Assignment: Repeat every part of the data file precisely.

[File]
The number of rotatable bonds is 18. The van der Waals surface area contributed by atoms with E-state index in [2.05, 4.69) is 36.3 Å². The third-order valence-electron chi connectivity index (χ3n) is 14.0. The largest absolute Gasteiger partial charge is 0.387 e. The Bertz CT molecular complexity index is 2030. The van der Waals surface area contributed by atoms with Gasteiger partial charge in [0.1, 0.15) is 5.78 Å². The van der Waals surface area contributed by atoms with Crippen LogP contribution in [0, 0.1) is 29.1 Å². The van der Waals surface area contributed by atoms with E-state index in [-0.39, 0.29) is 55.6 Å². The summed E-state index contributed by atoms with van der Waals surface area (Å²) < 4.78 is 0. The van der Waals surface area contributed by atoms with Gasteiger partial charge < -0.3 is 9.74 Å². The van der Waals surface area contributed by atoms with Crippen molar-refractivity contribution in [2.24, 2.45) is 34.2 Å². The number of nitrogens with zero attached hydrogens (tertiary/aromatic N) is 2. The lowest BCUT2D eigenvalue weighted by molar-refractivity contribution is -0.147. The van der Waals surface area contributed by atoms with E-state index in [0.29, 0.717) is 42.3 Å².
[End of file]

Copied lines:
The number of rotatable bonds is 18. The van der Waals surface area contributed by atoms with E-state index in [2.05, 4.69) is 36.3 Å². The third-order valence-electron chi connectivity index (χ3n) is 14.0. The largest absolute Gasteiger partial charge is 0.387 e. The Bertz CT molecular complexity index is 2030. The van der Waals surface area contributed by atoms with Gasteiger partial charge in [0.1, 0.15) is 5.78 Å². The van der Waals surface area contributed by atoms with Crippen LogP contribution in [0, 0.1) is 29.1 Å². The van der Waals surface area contributed by atoms with E-state index in [-0.39, 0.29) is 55.6 Å². The summed E-state index contributed by atoms with van der Waals surface area (Å²) < 4.78 is 0. The van der Waals surface area contributed by atoms with Gasteiger partial charge < -0.3 is 9.74 Å². The van der Waals surface area contributed by atoms with Crippen molar-refractivity contribution in [2.24, 2.45) is 34.2 Å². The number of nitrogens with zero attached hydrogens (tertiary/aromatic N) is 2. The lowest BCUT2D eigenvalue weighted by molar-refractivity contribution is -0.147. The van der Waals surface area contributed by atoms with E-state index in [0.29, 0.717) is 42.3 Å².